The striking new midtown Manhattan tower of the New York Times seats all of the writers and editors together in one giant dual-story open plan. But this, it seems, is not enough to forge story conversations between neighboring desks when it comes to the central issues of Americans’ civil liberties and the presidential campaign.
In a March 6 editorial, “What We’d Like to Hear,” the Times editorial writers spoke poignantly about the need for serious candidate discussion of topics that go to the heart of our democracy. “After eight damaging and divisive years, there is certainly a lot that needs to be debated,” the editorial said, and listed six pressing concerns, ending with “unrelenting assaults on civil rights, civil liberties and the balance of powers in government.”
Apparently no one else at the Times was listening. The thumbnail sketches of candidates prepared by the Times campaign team for the “New York Times Election Guide 2008” do not mention civil liberties, civil rights or the balance of powers among the seven issues meriting analysis of candidate positions—healthcare, abortion, climate change, immigration, Iraq, Iran, the economy.
Nor is the New York Times alone. The next president will have a critical role in creating a balance between security and liberty, a central theme of democracy and something that has shifted dramatically under this presidency. But the Washington Post and Fox News also fail to include civil liberties in their issue tracking, and CNN addresses them only in terms of how the candidates will “conduct the war on terror.”
“Sometimes I reflect on how incredible it is that there’s a seismic shift in the number of Constitutional protections we no longer have, but it often seems too large an elephant for mainstream media to fully grasp,” said Hope Marston, a former television producer who is now the Western regional organizer for the Bill of Rights Defense Committee, a nonprofit organization that describes its mission as restoring protections guaranteed under the Constitution.
Where do the candidates stand on key civil liberties concerns? On secretive no-fly lists, “national security letters,” warrantless surveillance, databases of citizen transactions, restriction of habeas corpus, torture? Americans might have to look to media abroad to find out. The BBC news service (12/21/07) described the positions of U.S. presidential candidates on Bush-era measures like the Patriot Act, Guantánamo, coercive interrogation and warrantless wiretapping, noting, “Voters have to decide whether the measures are effective, and whether the restrictions they place on personal freedom are justified.”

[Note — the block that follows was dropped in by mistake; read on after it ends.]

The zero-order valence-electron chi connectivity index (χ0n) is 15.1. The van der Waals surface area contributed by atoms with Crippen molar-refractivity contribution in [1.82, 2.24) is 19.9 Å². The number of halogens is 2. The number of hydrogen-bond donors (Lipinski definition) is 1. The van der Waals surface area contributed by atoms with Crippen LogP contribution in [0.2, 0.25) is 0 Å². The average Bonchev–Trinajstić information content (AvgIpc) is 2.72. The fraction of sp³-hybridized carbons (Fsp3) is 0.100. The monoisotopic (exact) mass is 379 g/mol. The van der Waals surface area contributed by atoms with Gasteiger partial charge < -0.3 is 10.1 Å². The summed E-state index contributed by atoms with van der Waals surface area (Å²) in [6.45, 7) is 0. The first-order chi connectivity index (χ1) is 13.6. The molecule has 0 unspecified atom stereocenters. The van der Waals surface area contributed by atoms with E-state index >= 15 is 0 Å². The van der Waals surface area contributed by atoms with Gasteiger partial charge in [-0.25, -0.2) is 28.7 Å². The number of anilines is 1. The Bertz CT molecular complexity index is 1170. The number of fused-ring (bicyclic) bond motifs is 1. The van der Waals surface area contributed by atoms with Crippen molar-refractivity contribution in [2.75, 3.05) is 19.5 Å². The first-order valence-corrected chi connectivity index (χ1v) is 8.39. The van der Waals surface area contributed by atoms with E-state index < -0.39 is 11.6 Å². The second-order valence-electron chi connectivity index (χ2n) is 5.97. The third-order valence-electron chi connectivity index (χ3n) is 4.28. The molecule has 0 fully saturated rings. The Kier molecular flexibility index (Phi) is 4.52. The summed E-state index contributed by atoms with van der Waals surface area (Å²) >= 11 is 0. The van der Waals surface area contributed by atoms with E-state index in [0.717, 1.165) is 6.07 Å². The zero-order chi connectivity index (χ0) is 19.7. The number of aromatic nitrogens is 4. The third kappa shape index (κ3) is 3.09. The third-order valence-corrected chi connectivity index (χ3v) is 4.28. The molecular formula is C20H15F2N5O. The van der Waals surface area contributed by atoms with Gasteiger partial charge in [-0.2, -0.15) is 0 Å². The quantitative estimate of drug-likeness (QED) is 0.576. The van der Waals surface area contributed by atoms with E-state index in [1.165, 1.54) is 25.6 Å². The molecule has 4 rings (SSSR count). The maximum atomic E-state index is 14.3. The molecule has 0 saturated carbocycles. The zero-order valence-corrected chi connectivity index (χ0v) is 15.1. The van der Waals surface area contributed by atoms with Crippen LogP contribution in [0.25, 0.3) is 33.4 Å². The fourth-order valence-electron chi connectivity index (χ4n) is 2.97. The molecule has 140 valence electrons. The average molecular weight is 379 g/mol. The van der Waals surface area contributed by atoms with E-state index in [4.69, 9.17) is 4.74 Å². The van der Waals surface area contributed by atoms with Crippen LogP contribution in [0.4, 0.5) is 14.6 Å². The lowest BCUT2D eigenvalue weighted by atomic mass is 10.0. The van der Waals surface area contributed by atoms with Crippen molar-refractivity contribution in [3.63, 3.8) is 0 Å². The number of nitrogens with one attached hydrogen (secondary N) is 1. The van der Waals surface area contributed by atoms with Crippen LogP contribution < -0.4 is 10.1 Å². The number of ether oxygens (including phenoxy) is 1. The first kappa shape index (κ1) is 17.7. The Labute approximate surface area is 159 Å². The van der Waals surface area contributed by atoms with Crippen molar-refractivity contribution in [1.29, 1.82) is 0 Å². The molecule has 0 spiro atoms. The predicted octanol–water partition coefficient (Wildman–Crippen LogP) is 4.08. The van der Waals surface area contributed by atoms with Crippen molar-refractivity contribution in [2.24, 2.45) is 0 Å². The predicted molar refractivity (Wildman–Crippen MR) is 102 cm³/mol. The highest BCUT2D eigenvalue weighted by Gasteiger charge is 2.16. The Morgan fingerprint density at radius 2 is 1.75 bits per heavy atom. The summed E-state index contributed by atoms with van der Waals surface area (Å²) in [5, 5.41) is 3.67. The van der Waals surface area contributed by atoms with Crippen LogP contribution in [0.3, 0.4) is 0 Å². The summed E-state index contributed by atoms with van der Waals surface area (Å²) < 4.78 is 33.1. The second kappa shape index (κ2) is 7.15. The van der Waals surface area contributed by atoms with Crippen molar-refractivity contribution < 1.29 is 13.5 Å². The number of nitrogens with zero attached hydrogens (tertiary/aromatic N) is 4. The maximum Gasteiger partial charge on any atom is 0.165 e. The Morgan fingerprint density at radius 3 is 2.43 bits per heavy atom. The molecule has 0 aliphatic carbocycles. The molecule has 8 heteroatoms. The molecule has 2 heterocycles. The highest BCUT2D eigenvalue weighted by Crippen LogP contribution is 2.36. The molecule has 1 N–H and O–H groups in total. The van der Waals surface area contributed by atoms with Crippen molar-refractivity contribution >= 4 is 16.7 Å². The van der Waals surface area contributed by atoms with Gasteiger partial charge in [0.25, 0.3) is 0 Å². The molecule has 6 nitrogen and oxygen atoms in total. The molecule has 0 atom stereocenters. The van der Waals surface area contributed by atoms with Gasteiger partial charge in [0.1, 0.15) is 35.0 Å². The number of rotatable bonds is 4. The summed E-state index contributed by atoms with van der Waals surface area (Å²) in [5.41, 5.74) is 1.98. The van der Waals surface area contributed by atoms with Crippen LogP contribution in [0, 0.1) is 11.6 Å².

There were openings to talk about these issues throughout the primary election news cycle. Congress considered and passed new laws on foreign intelligence surveillance and restrictions on torture. George W. Bush vetoed the torture bill and threatened to veto the surveillance bill as well. What will the next president do?
In March, the Wall Street Journal (3/10/08) published an exposé of secret tracking by the National Security Agency of credit card, phone, email and travel data of Americans. “A number of NSA employees have expressed concerns that the agency may be overstepping its authority by veering into domestic surveillance,” the article said.
On Capitol Hill, Federal Bureau of Investigation Director Robert Mueller, a presidential appointee, acknowledged that the FBI had “improperly accessed Americans’ telephone records, credit reports and Internet traffic in 2006” under the USA Patriot Act, according to the Associated Press (3/6/08).